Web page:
Having interviewed dozens of thought leaders in recent years, I feel well-qualified to praise Stephane Grenier on the quality of the interviews he conducted of 40 top bloggers who, to varying extent and in diverse ways, share their "secrets to creating a high-profile, high-traffic, and high-profit blog." After providing a mini-bio for each, Grenier poses excellent questions while not interfering with the flow of thought or homogenizing the responses to the same set of questions. (If you think that's easy, try interviewing only two or three rather than 40 different people.) The interviews are listed in a first-name alpha order (i.e. Aaron Wall of SEOBook is first and Yaro Starak of Entrepreneur's Journey is last) rather than in thematic order (formulating a business model and a game plan, aesthetics, infrastructure, getting started, attracting and increasing traffic, developing what Seth Godin calls a "tribe, " etc.). I subscribe to a few blogs (including those of Malcolm Gladwell, Guy Kawasaki, and Seth Godin), am actively involved in a few others, and have been thinking about launching one of my own. Therefore, I was especially interested in the information and advice provided in the interviews.

Predictably, the responses to the set of questions reflected the different interests, values, objectives, and concerns of the respondents. (Grenier is to be commended on respecting and preserving those differences.) However, there were several areas in which there was a substantial consensus of agreement.
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Format: Paperback
Interviews with 40 bloggers reveal many similarities. They advise you to keep pace, write well, and promote yourself. 90% of the discussions are by marketers, software developers, and financial gurus, so this book will benefit professionals more than amateurs. However, as the latter, even I learned a lot.

Only one interviewee likes my Fionnchu-dot-Blogspot-dot-com as "Blogtrotter" host, Google's e-Blogger, for example; while WordPress is favored by a few for its plug-ins, most respondents lament that they did not start blogging under their own domain name. This reliance on Blogspot or WordPress may separate we amateur bloggers from the pros. They tend to dismiss "free" or "hosted" blogging sites. Unsurprisingly, they like us hate annoying ads, although most monetize, with varying degrees of success from a six-figure income to apparently not enough to pay for a video game with gift certificates earned from Amazon Affiliates.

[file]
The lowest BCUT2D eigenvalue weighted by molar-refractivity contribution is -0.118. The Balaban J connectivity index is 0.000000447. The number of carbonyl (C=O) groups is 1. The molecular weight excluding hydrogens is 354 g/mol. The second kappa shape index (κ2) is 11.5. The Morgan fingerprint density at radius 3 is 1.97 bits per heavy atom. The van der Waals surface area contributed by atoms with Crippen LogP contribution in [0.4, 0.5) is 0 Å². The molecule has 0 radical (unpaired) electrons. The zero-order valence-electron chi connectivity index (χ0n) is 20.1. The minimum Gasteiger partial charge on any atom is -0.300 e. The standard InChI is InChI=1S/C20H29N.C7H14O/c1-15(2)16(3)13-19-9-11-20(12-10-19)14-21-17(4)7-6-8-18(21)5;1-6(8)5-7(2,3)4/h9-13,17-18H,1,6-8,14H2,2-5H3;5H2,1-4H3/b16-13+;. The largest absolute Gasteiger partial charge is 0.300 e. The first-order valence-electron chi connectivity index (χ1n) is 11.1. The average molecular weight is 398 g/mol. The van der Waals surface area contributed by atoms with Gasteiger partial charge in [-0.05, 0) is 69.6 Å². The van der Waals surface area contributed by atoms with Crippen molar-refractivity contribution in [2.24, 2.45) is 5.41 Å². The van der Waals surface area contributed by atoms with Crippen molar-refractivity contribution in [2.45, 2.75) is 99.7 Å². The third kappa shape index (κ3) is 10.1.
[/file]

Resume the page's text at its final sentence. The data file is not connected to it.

Stephane Grenier asks each blogger what to read when learning about blogging. Darren Rowse's ProBlogger site overwhelmingly earns acclaim, with the book "Naked Conversations" and text "Cluetrain Manifesto" also frequently mentioned. Many bloggers, however, tend to dive in and link and comment on other blogs, forums, social networks, and websites. (Twitter is mentioned by only one person, however, and I failed to see Facebook's potential explored pro or con as it might have deserved.) Pursuing SEO (Search Engine Optimization: terms lack a glossary and this may baffle the newcomer that this book's intended to assist) remains a holy grail; pros scrutinize Google Analytics and stoke FeedBurner, being tech-savvier than the common web visitor, perhaps, and most know how to tweak network systems.